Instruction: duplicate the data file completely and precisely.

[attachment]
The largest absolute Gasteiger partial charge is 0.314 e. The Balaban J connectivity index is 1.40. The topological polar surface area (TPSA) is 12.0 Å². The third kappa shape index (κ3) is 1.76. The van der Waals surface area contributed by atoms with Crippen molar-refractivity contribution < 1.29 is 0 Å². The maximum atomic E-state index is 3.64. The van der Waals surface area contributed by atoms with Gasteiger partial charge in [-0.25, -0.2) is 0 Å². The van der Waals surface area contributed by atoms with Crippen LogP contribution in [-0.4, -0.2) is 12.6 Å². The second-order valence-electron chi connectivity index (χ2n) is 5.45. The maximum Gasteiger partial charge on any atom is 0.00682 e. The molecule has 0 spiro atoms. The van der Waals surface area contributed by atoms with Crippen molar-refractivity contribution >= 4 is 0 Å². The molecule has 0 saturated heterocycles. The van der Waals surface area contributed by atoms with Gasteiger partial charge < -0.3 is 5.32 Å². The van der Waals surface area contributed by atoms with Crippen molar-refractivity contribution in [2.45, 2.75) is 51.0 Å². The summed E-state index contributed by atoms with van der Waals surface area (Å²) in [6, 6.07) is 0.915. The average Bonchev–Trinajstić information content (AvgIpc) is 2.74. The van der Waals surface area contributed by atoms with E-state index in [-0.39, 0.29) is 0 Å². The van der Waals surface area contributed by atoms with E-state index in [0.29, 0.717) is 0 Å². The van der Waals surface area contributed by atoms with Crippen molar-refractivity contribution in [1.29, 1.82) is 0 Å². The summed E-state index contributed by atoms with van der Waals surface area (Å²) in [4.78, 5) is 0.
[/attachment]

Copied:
The largest absolute Gasteiger partial charge is 0.314 e. The Balaban J connectivity index is 1.40. The topological polar surface area (TPSA) is 12.0 Å². The third kappa shape index (κ3) is 1.76. The van der Waals surface area contributed by atoms with Crippen molar-refractivity contribution < 1.29 is 0 Å². The maximum atomic E-state index is 3.64. The van der Waals surface area contributed by atoms with Gasteiger partial charge in [-0.25, -0.2) is 0 Å². The van der Waals surface area contributed by atoms with Crippen LogP contribution in [-0.4, -0.2) is 12.6 Å². The second-order valence-electron chi connectivity index (χ2n) is 5.45. The maximum Gasteiger partial charge on any atom is 0.00682 e. The molecule has 0 spiro atoms. The van der Waals surface area contributed by atoms with Crippen molar-refractivity contribution >= 4 is 0 Å². The molecule has 0 saturated heterocycles. The van der Waals surface area contributed by atoms with Gasteiger partial charge < -0.3 is 5.32 Å². The van der Waals surface area contributed by atoms with Crippen molar-refractivity contribution in [2.45, 2.75) is 51.0 Å². The summed E-state index contributed by atoms with van der Waals surface area (Å²) in [6, 6.07) is 0.915. The average Bonchev–Trinajstić information content (AvgIpc) is 2.74. The van der Waals surface area contributed by atoms with E-state index in [-0.39, 0.29) is 0 Å². The van der Waals surface area contributed by atoms with E-state index in [0.29, 0.717) is 0 Å². The van der Waals surface area contributed by atoms with Crippen molar-refractivity contribution in [1.29, 1.82) is 0 Å². The summed E-state index contributed by atoms with van der Waals surface area (Å²) in [4.78, 5) is 0.